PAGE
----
Many large language models have been trained using freely available web content, whether that be from crawling the internet, or using more specialised sources of content such as databases of patents or scientific articles. Until recently it has been relatively ensured that most of this content is essentially human-generated. Such content has therefore served as a useful source of training data for generative AI models, with models such as ChatGPT capable of generating text that may not be immediately and easily distinguished from human-generated content. Similar generative AI models are increasingly used for producing image and audio content. Newer models may therefore start being trained on content that potentially includes a significant, and increasing, proportion of content that has been generated by another model.
What happens then when such model-generated content is used as training data for other models?
This problem has been investigated for large language models1 and for generative image models2, in all cases leading to a finding that using model-generated content in the training process may rapidly cause ‘irreversible defects’ in the resulting models, with the models effectively losing sight of low-probability events in the original underlying data (which effect has been termed “model collapse”). This model collapse can then lead to errors in the content that is generated by the model, and increased model bias, as the training process may serve to reinforce incorrect beliefs about reality.
The recent example of xAI’s Grok model outputting reference to OpenAI’s use case policy has been attributed to this issue, with Grok having been trained on web data in the post-ChatGPT era.
It may therefore become increasingly difficult to train new models by crawling existing publicly available sources of content where such sources may themselves become “polluted” with model-generated content. This issue could perhaps be mitigated by a commitment to sourcing ‘old’ content (e.g. from the Internet Archive), but with the risk that the model then becomes outdated and unable to capture real-world developments. Otherwise, there may be a continued reliance on essentially human-generated content at least for training purposes.
This points to advantages for companies that can address this issue and ensure a reliable stream of new content for training purposes. Techniques for detecting and removing AI-generated content, or otherwise modifying the training process to mitigate such potential model collapse, may therefore become increasingly important and this could be an area that is ripe for innovation. In this respect, note that the European Patent Office already recognises innovation in the area of training as potentially patentable intellectual property, for instance, setting out in the Guidelines for Examination:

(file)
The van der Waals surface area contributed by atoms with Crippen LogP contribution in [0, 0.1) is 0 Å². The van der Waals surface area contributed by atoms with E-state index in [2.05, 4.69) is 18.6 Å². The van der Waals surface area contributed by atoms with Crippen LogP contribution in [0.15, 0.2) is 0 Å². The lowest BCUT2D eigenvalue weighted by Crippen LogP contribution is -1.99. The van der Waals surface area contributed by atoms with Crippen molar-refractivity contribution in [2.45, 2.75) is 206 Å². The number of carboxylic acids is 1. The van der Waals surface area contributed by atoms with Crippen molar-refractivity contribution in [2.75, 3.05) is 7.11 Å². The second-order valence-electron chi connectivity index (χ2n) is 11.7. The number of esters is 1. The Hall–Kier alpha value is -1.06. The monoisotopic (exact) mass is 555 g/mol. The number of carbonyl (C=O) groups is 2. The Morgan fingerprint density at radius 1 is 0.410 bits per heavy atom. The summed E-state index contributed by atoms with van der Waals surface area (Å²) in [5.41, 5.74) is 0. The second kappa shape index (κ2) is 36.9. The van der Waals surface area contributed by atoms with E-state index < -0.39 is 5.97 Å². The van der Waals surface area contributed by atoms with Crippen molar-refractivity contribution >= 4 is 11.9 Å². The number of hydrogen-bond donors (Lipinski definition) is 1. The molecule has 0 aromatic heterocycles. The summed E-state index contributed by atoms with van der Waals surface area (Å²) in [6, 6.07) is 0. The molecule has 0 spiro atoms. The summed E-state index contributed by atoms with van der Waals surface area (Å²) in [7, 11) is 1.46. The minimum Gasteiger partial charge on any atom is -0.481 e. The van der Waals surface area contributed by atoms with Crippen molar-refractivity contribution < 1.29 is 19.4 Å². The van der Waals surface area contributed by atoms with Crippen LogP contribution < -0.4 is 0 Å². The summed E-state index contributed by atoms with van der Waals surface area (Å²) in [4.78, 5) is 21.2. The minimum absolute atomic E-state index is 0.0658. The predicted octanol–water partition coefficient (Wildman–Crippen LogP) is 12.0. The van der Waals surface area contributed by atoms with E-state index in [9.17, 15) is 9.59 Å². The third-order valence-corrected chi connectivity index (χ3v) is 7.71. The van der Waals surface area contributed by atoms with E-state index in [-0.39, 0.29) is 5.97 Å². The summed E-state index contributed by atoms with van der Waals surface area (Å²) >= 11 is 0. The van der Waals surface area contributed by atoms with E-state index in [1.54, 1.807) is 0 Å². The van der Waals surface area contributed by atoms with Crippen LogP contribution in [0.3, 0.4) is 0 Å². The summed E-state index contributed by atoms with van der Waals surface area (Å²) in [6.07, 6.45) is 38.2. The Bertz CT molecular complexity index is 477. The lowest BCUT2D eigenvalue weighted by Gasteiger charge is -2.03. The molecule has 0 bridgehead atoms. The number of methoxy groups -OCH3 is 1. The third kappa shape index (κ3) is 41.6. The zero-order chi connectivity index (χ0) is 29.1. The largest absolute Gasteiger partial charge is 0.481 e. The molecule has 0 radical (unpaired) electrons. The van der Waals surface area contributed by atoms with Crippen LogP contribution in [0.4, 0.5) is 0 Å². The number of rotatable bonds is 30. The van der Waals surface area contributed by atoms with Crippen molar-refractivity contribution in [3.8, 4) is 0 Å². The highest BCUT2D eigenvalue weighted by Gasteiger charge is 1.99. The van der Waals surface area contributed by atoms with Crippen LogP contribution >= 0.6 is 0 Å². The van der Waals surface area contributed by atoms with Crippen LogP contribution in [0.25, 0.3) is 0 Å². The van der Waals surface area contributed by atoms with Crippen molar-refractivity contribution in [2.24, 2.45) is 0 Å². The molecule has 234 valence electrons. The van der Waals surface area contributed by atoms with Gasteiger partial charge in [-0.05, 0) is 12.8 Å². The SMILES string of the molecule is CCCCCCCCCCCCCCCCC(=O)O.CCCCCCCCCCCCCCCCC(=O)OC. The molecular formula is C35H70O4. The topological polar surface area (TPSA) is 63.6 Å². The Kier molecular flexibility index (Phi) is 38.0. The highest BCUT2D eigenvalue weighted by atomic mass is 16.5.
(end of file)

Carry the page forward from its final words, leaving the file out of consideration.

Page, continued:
Where a classification method serves a technical purpose, the steps of generating the training set and training the classifier may also contribute to the technical character of the invention if they support achieving that technical purpose.
Further, the very recent judgement from the High Court of England and Wales in Emotional Perception AI v Comptroller-General of Patents  EWHC 2948 (Ch)3 suggests that the UK Intellectual Property Office may start to look more favourably on AI inventions, (as also discussed by my colleague John Somerton, here) which should particularly encourage companies to consider filing patent applications in the UK for innovations in this technical field.
Therefore, whilst in many cases it may be considered desirable to try to keep specifics of the training process under the hood, with appropriate trade secret management potentially being employed, consideration should also be given to filing patent applications. For instance, the advantages of patent protection (including possible Patent Box (tax relief) benefits) may become increasingly attractive for companies that are working in this area. This may be especially so given the potential regulatory push towards increased AI transparency meaning that some level of disclosure may be required, at least for AI products targeting ‘high-risk’ applications (e.g. as defined in the EU AI Act).
For these reasons, it is recommended that any companies developing AI products speak to their IP attorneys to discuss possible strategies for protecting innovation in this area. In this respect, Dehns’ software team has significant experience with advising on appropriate strategies for protecting AI-related innovation.
1The Curse of Recursion: Training on Generated Data Makes Models Forget, Shumailov, I. et al, arXiv:2305.17493v2
2Self-Consuming Generative Models Go MAD, Alemohammad. S, et al, arXiv:2307.01850